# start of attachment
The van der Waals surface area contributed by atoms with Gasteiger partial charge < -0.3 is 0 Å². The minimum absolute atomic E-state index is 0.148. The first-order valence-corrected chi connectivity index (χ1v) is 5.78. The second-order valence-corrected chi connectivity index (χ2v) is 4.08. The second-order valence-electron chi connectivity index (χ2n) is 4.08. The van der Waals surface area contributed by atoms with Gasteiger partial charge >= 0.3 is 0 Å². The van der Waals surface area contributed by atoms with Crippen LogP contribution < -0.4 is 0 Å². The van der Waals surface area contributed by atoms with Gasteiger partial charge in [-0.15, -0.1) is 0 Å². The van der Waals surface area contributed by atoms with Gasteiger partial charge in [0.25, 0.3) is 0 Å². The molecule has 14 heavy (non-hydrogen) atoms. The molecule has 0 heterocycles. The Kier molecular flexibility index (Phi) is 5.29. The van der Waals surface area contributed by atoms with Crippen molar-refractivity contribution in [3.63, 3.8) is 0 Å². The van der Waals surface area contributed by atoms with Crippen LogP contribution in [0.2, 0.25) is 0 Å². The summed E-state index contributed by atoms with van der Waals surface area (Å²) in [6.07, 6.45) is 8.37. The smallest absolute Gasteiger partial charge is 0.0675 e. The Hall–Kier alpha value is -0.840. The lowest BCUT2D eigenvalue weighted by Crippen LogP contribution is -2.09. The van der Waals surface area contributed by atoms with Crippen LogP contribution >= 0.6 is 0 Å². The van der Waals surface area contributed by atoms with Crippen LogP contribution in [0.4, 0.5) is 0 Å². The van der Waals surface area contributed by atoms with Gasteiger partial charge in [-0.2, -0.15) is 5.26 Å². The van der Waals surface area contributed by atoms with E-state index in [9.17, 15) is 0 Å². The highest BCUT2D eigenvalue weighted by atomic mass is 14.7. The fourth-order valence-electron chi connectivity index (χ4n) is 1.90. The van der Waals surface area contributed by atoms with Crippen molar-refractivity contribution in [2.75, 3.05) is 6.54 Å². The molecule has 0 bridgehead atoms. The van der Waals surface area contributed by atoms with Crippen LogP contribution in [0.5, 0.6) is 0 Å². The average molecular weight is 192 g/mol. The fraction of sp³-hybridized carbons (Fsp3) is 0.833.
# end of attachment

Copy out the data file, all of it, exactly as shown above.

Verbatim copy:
The van der Waals surface area contributed by atoms with Gasteiger partial charge < -0.3 is 0 Å². The minimum absolute atomic E-state index is 0.148. The first-order valence-corrected chi connectivity index (χ1v) is 5.78. The second-order valence-corrected chi connectivity index (χ2v) is 4.08. The second-order valence-electron chi connectivity index (χ2n) is 4.08. The van der Waals surface area contributed by atoms with Gasteiger partial charge >= 0.3 is 0 Å². The van der Waals surface area contributed by atoms with Crippen LogP contribution < -0.4 is 0 Å². The van der Waals surface area contributed by atoms with Gasteiger partial charge in [-0.15, -0.1) is 0 Å². The van der Waals surface area contributed by atoms with Gasteiger partial charge in [0.25, 0.3) is 0 Å². The molecule has 14 heavy (non-hydrogen) atoms. The molecule has 0 heterocycles. The Kier molecular flexibility index (Phi) is 5.29. The van der Waals surface area contributed by atoms with Crippen molar-refractivity contribution in [3.63, 3.8) is 0 Å². The van der Waals surface area contributed by atoms with Crippen LogP contribution in [0.2, 0.25) is 0 Å². The summed E-state index contributed by atoms with van der Waals surface area (Å²) in [6.07, 6.45) is 8.37. The smallest absolute Gasteiger partial charge is 0.0675 e. The Hall–Kier alpha value is -0.840. The lowest BCUT2D eigenvalue weighted by Crippen LogP contribution is -2.09. The van der Waals surface area contributed by atoms with Crippen LogP contribution >= 0.6 is 0 Å². The van der Waals surface area contributed by atoms with Crippen LogP contribution in [0.4, 0.5) is 0 Å². The van der Waals surface area contributed by atoms with Gasteiger partial charge in [-0.2, -0.15) is 5.26 Å². The van der Waals surface area contributed by atoms with E-state index in [9.17, 15) is 0 Å². The highest BCUT2D eigenvalue weighted by atomic mass is 14.7. The fourth-order valence-electron chi connectivity index (χ4n) is 1.90. The van der Waals surface area contributed by atoms with Crippen molar-refractivity contribution in [2.75, 3.05) is 6.54 Å². The molecule has 0 bridgehead atoms. The van der Waals surface area contributed by atoms with Crippen LogP contribution in [0.5, 0.6) is 0 Å². The average molecular weight is 192 g/mol. The fraction of sp³-hybridized carbons (Fsp3) is 0.833.